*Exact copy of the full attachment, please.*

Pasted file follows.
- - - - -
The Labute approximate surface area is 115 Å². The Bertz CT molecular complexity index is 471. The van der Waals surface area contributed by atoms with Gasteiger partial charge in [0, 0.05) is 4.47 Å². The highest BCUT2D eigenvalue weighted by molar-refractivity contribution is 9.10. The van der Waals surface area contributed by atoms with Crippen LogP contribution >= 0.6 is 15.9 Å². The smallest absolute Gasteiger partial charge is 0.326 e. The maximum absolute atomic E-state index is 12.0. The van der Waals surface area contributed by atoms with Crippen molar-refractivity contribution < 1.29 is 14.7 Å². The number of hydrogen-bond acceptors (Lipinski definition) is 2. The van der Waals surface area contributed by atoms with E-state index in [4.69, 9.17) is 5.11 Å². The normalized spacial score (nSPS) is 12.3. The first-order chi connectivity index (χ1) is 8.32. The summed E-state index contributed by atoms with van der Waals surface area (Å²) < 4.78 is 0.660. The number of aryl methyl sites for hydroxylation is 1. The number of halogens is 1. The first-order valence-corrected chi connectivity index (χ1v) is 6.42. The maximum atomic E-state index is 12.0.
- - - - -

The Labute approximate surface area is 115 Å². The Bertz CT molecular complexity index is 471. The van der Waals surface area contributed by atoms with Gasteiger partial charge in [0, 0.05) is 4.47 Å². The highest BCUT2D eigenvalue weighted by molar-refractivity contribution is 9.10. The van der Waals surface area contributed by atoms with Crippen LogP contribution >= 0.6 is 15.9 Å². The smallest absolute Gasteiger partial charge is 0.326 e. The maximum absolute atomic E-state index is 12.0. The van der Waals surface area contributed by atoms with Crippen molar-refractivity contribution < 1.29 is 14.7 Å². The number of hydrogen-bond acceptors (Lipinski definition) is 2. The van der Waals surface area contributed by atoms with E-state index in [4.69, 9.17) is 5.11 Å². The normalized spacial score (nSPS) is 12.3. The first-order chi connectivity index (χ1) is 8.32. The summed E-state index contributed by atoms with van der Waals surface area (Å²) < 4.78 is 0.660. The number of aryl methyl sites for hydroxylation is 1. The number of halogens is 1. The first-order valence-corrected chi connectivity index (χ1v) is 6.42. The maximum atomic E-state index is 12.0.